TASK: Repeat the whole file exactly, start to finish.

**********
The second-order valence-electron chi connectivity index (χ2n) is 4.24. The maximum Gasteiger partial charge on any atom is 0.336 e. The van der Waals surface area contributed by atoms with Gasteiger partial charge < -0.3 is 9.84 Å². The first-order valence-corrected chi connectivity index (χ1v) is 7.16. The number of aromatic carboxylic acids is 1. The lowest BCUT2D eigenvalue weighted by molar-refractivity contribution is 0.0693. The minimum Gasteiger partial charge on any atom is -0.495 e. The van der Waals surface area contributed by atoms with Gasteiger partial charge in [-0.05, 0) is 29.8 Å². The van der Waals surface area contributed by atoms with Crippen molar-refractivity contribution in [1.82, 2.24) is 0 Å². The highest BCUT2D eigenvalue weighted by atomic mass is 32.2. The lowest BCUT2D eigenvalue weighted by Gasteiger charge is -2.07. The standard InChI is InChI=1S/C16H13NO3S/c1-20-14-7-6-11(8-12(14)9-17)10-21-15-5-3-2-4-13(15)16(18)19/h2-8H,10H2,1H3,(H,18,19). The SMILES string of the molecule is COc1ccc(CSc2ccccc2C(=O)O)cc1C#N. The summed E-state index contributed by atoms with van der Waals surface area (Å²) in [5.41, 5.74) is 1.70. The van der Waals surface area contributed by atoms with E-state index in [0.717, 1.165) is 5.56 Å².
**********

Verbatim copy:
The second-order valence-electron chi connectivity index (χ2n) is 4.24. The maximum Gasteiger partial charge on any atom is 0.336 e. The van der Waals surface area contributed by atoms with Gasteiger partial charge < -0.3 is 9.84 Å². The first-order valence-corrected chi connectivity index (χ1v) is 7.16. The number of aromatic carboxylic acids is 1. The lowest BCUT2D eigenvalue weighted by molar-refractivity contribution is 0.0693. The minimum Gasteiger partial charge on any atom is -0.495 e. The van der Waals surface area contributed by atoms with Gasteiger partial charge in [-0.05, 0) is 29.8 Å². The van der Waals surface area contributed by atoms with Crippen molar-refractivity contribution in [1.82, 2.24) is 0 Å². The highest BCUT2D eigenvalue weighted by atomic mass is 32.2. The lowest BCUT2D eigenvalue weighted by Gasteiger charge is -2.07. The standard InChI is InChI=1S/C16H13NO3S/c1-20-14-7-6-11(8-12(14)9-17)10-21-15-5-3-2-4-13(15)16(18)19/h2-8H,10H2,1H3,(H,18,19). The SMILES string of the molecule is COc1ccc(CSc2ccccc2C(=O)O)cc1C#N. The summed E-state index contributed by atoms with van der Waals surface area (Å²) in [5.41, 5.74) is 1.70. The van der Waals surface area contributed by atoms with E-state index in [0.717, 1.165) is 5.56 Å².